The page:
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Homework Help: Amplitude of Sound Waves from Two Sources at a Point

  1. Apr 21, 2007 #1
    [SOLVED] Amplitude of Sound Waves from Two Sources at a Point

    Problem. Two sources, A and B, emit sound waves, in phase, each of wavelength [itex]\lambda[/itex] and amplitude [itex]D_M[/itex]. Consider a point P that is a distance [itex]r_A[/itex] from A and [itex]r_B[/itex] from B. Show that if [itex]r_A[/itex] and [itex]r_B[/itex] are nearly equal ([itex]r_A - r_B \ll r_A[/itex]). then the amplitude varies approximately with position as

    [tex]\frac{2D_M}{r_A} \, \cos \frac{\pi}{\lambda} (r_A - r_B)[/tex]

    Let D(x, t) be the function that describes the displacement of the sound waves at some time t and a distance x from the source. I figure that the displacement at point P must be [itex]D(r_A, t) + D(r_B, t)[/itex] right? One thing I'm noticing is that the expression for the amplitude given in the problem statement does not vary with time. What gives?
     
  2. jcsd
  3. Apr 24, 2007 #2
    If I look at the situation when t = 0, I get that the displacement at P is

    [tex]D_M \sin kr_A + D_M \sin kr_B = 2D_M \sin \frac{\pi}{\lambda} (r_A + r_B) \cos \frac{\pi}{\lambda} (r_A - r_B)[/tex]

    How in the world does the sine expression simplify to 1/rA?
     
  4. Apr 24, 2007 #3

    andrevdh

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    This problem describes the double slit interference pattern at a point near the central maximum. The signal might vary with time, but per definition the amplitude is the maximum (minimum) strength of the resulting signal.
     
    Last edited: Apr 24, 2007
  5. Apr 24, 2007 #4
    Interesting. However, I'm still puzzled as why the sine term simplifies to 1/rA.
     
  6. Apr 25, 2007 #5

    andrevdh

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    I can get close :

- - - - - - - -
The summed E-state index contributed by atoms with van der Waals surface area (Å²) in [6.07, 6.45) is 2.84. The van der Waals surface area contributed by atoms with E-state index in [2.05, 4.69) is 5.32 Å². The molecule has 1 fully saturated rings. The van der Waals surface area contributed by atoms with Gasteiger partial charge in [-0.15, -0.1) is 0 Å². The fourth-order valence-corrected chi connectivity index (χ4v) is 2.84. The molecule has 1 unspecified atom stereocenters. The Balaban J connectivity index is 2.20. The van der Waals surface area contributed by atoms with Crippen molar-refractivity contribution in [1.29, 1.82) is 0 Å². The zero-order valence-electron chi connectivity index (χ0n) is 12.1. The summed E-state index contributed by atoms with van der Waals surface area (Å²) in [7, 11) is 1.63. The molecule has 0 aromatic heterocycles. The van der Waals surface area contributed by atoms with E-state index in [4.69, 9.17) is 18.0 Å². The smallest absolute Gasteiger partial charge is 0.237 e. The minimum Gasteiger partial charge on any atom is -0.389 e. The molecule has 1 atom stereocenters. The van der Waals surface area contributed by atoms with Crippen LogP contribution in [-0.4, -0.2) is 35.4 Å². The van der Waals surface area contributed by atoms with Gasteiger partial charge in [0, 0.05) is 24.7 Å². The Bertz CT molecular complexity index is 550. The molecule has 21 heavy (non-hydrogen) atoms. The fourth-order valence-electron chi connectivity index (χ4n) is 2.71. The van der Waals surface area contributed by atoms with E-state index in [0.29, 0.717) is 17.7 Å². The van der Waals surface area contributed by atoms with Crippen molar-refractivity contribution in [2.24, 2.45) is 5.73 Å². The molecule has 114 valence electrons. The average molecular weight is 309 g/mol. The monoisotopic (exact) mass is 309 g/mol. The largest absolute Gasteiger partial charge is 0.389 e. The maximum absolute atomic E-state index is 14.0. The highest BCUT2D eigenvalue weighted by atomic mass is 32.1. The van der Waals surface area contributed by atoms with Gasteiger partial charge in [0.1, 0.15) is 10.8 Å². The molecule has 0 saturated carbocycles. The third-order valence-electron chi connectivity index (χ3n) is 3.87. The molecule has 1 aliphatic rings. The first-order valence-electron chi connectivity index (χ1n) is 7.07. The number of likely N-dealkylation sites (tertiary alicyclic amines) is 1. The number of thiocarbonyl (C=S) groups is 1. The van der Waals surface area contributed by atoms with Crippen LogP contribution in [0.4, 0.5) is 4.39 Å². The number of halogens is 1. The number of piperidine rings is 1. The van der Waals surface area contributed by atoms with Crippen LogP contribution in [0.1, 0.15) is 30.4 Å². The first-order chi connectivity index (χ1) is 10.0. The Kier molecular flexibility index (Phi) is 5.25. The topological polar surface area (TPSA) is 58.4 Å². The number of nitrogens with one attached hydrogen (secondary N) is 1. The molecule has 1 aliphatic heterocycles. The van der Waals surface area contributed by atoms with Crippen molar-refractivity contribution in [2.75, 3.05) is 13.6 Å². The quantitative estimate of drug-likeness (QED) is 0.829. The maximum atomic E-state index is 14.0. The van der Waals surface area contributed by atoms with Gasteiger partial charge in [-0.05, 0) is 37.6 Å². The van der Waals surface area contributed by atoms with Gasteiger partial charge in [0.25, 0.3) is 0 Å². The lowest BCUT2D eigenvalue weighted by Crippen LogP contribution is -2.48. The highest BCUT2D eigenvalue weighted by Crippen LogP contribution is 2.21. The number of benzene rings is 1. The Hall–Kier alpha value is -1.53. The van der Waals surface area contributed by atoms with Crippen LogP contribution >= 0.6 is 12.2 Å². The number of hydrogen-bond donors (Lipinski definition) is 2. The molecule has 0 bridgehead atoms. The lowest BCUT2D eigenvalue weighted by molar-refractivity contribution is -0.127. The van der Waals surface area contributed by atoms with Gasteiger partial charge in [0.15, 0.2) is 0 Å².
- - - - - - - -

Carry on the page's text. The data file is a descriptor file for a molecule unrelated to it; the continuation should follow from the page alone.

The phase difference, [tex]\delta[/tex], between the two waves at the point P will be small under the stated conditions. Since the amplitude of the resultant at P is proportional to

    [tex]\cos^2(\frac{\delta}{2})[/tex]

    which under the stated conditions reduces to

    [tex]\cos(\frac{\delta}{2})[/tex]

    The phase difference at the point P is given by

    [tex]\delta = k \Delta r[/tex]

    with the wave number [tex]k = \frac{2 \pi}{\lambda}[/tex]. We therefore have that

    [tex]\cos(\frac{\pi \Delta r}{\lambda})[/tex]

    for the above mentioned.

    I am very suspicious about the [tex]\frac{1}{r}[/tex] term in the given solution, since the dimension is then incorrect.
     
    Last edited: Apr 25, 2007
  7. Apr 25, 2007 #6
    How do you know that? Where did you get that expression from?

    You're right. Perhaps it is incorrect. I think we can safely ignore the 1/rA term.
     
  8. Apr 25, 2007 #7
    It just hit me. The problem wants the maximum displacement, i.e. the amplitude at point P. The displacement at P is given by:

    [tex]2D_M \cos \frac{\pi}{\lambda} (r_A - r_B) \sin (\pi / \lambda (r_A + r_B) + \omega t)[/tex]

    and the maximum displacement or amplitude is just

    [tex]2D_M \cos \frac{\pi}{\lambda} (r_A - r_B)[/tex]

    Duh!
     
    Last edited: Apr 25, 2007
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